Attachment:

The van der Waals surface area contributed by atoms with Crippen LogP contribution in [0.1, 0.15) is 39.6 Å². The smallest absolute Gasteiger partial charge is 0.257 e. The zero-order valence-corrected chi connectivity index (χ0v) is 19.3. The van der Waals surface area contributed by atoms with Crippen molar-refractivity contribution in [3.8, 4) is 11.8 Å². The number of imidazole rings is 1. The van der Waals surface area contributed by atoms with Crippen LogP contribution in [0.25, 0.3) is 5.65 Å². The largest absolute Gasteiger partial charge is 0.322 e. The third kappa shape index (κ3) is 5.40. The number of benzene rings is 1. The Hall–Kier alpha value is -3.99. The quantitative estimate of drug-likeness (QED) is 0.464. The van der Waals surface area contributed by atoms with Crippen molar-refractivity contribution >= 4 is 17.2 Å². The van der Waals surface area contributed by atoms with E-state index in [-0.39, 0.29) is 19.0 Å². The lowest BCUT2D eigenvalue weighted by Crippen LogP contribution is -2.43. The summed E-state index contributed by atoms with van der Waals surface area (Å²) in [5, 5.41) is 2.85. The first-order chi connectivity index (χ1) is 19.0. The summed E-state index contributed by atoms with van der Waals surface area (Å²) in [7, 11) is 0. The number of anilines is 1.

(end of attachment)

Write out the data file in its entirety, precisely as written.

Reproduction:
The van der Waals surface area contributed by atoms with Crippen LogP contribution in [0.1, 0.15) is 39.6 Å². The smallest absolute Gasteiger partial charge is 0.257 e. The zero-order valence-corrected chi connectivity index (χ0v) is 19.3. The van der Waals surface area contributed by atoms with Crippen molar-refractivity contribution in [3.8, 4) is 11.8 Å². The number of imidazole rings is 1. The van der Waals surface area contributed by atoms with Crippen LogP contribution in [0.25, 0.3) is 5.65 Å². The largest absolute Gasteiger partial charge is 0.322 e. The third kappa shape index (κ3) is 5.40. The number of benzene rings is 1. The Hall–Kier alpha value is -3.99. The quantitative estimate of drug-likeness (QED) is 0.464. The van der Waals surface area contributed by atoms with Crippen molar-refractivity contribution >= 4 is 17.2 Å². The van der Waals surface area contributed by atoms with E-state index in [-0.39, 0.29) is 19.0 Å². The lowest BCUT2D eigenvalue weighted by Crippen LogP contribution is -2.43. The summed E-state index contributed by atoms with van der Waals surface area (Å²) in [5, 5.41) is 2.85. The first-order chi connectivity index (χ1) is 19.0. The summed E-state index contributed by atoms with van der Waals surface area (Å²) in [7, 11) is 0. The number of anilines is 1.